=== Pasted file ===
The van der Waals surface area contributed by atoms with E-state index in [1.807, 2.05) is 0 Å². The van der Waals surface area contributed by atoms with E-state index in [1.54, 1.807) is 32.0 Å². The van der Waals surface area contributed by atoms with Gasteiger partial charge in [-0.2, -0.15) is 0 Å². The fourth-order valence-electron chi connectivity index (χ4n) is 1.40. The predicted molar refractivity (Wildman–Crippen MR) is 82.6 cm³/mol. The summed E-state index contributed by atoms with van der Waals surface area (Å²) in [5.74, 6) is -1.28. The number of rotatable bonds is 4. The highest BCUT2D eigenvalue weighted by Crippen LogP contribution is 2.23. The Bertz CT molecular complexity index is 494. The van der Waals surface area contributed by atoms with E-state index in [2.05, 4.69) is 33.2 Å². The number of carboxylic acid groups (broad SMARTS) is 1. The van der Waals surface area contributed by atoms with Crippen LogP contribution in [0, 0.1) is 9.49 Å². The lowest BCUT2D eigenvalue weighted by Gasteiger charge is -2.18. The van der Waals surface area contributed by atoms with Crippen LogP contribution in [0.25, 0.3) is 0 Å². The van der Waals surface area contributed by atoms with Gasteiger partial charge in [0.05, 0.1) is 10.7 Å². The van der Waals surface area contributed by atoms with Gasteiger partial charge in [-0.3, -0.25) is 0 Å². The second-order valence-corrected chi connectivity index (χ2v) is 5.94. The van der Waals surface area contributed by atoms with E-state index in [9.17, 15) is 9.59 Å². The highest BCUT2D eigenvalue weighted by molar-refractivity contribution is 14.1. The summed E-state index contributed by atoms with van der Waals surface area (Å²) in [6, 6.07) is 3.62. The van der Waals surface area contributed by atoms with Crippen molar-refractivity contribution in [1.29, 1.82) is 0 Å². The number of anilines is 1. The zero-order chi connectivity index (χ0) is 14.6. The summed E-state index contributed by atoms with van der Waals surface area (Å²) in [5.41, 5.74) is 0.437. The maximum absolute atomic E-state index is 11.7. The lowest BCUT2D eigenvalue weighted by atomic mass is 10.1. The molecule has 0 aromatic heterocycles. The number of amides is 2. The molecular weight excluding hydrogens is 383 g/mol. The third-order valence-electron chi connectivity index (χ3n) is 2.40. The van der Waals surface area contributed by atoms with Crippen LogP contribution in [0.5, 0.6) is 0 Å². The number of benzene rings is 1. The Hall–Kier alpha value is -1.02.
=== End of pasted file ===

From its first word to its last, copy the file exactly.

The van der Waals surface area contributed by atoms with E-state index in [1.807, 2.05) is 0 Å². The van der Waals surface area contributed by atoms with E-state index in [1.54, 1.807) is 32.0 Å². The van der Waals surface area contributed by atoms with Gasteiger partial charge in [-0.2, -0.15) is 0 Å². The fourth-order valence-electron chi connectivity index (χ4n) is 1.40. The predicted molar refractivity (Wildman–Crippen MR) is 82.6 cm³/mol. The summed E-state index contributed by atoms with van der Waals surface area (Å²) in [5.74, 6) is -1.28. The number of rotatable bonds is 4. The highest BCUT2D eigenvalue weighted by Crippen LogP contribution is 2.23. The Bertz CT molecular complexity index is 494. The van der Waals surface area contributed by atoms with E-state index in [2.05, 4.69) is 33.2 Å². The number of carboxylic acid groups (broad SMARTS) is 1. The van der Waals surface area contributed by atoms with Crippen LogP contribution in [0, 0.1) is 9.49 Å². The lowest BCUT2D eigenvalue weighted by Gasteiger charge is -2.18. The van der Waals surface area contributed by atoms with Crippen LogP contribution in [0.25, 0.3) is 0 Å². The van der Waals surface area contributed by atoms with Gasteiger partial charge in [0.05, 0.1) is 10.7 Å². The van der Waals surface area contributed by atoms with Gasteiger partial charge in [-0.3, -0.25) is 0 Å². The second-order valence-corrected chi connectivity index (χ2v) is 5.94. The van der Waals surface area contributed by atoms with E-state index in [9.17, 15) is 9.59 Å². The highest BCUT2D eigenvalue weighted by molar-refractivity contribution is 14.1. The summed E-state index contributed by atoms with van der Waals surface area (Å²) in [6, 6.07) is 3.62. The van der Waals surface area contributed by atoms with Crippen molar-refractivity contribution in [1.29, 1.82) is 0 Å². The number of anilines is 1. The zero-order chi connectivity index (χ0) is 14.6. The summed E-state index contributed by atoms with van der Waals surface area (Å²) in [5.41, 5.74) is 0.437. The maximum absolute atomic E-state index is 11.7. The lowest BCUT2D eigenvalue weighted by atomic mass is 10.1. The molecule has 0 aromatic heterocycles. The number of amides is 2. The molecular weight excluding hydrogens is 383 g/mol. The third-order valence-electron chi connectivity index (χ3n) is 2.40. The van der Waals surface area contributed by atoms with Crippen LogP contribution in [0.5, 0.6) is 0 Å². The number of benzene rings is 1. The Hall–Kier alpha value is -1.02.